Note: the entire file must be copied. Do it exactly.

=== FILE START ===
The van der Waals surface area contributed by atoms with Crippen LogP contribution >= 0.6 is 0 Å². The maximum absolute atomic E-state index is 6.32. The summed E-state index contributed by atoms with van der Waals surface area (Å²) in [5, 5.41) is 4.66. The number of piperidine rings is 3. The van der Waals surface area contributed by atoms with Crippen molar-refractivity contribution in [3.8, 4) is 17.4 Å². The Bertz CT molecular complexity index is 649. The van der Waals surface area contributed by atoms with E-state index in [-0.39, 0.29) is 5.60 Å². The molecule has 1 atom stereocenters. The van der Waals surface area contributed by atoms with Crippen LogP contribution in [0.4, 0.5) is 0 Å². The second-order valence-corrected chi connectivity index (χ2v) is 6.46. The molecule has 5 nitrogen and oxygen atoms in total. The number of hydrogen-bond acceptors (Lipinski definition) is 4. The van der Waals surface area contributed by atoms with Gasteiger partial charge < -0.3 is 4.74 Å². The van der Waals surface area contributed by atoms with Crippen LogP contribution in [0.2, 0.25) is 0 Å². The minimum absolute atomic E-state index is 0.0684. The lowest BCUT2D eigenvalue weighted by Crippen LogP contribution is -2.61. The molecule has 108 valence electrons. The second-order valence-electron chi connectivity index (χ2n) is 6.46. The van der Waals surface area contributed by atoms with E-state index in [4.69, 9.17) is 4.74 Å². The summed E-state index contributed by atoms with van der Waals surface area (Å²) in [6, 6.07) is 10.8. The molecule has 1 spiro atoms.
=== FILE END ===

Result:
The van der Waals surface area contributed by atoms with Crippen LogP contribution >= 0.6 is 0 Å². The maximum absolute atomic E-state index is 6.32. The summed E-state index contributed by atoms with van der Waals surface area (Å²) in [5, 5.41) is 4.66. The number of piperidine rings is 3. The van der Waals surface area contributed by atoms with Crippen molar-refractivity contribution in [3.8, 4) is 17.4 Å². The Bertz CT molecular complexity index is 649. The van der Waals surface area contributed by atoms with E-state index in [-0.39, 0.29) is 5.60 Å². The molecule has 1 atom stereocenters. The van der Waals surface area contributed by atoms with Crippen LogP contribution in [0.4, 0.5) is 0 Å². The second-order valence-corrected chi connectivity index (χ2v) is 6.46. The molecule has 5 nitrogen and oxygen atoms in total. The number of hydrogen-bond acceptors (Lipinski definition) is 4. The van der Waals surface area contributed by atoms with Gasteiger partial charge < -0.3 is 4.74 Å². The van der Waals surface area contributed by atoms with Crippen LogP contribution in [0.2, 0.25) is 0 Å². The minimum absolute atomic E-state index is 0.0684. The lowest BCUT2D eigenvalue weighted by Crippen LogP contribution is -2.61. The molecule has 108 valence electrons. The second-order valence-electron chi connectivity index (χ2n) is 6.46. The van der Waals surface area contributed by atoms with E-state index in [4.69, 9.17) is 4.74 Å². The summed E-state index contributed by atoms with van der Waals surface area (Å²) in [6, 6.07) is 10.8. The molecule has 1 spiro atoms.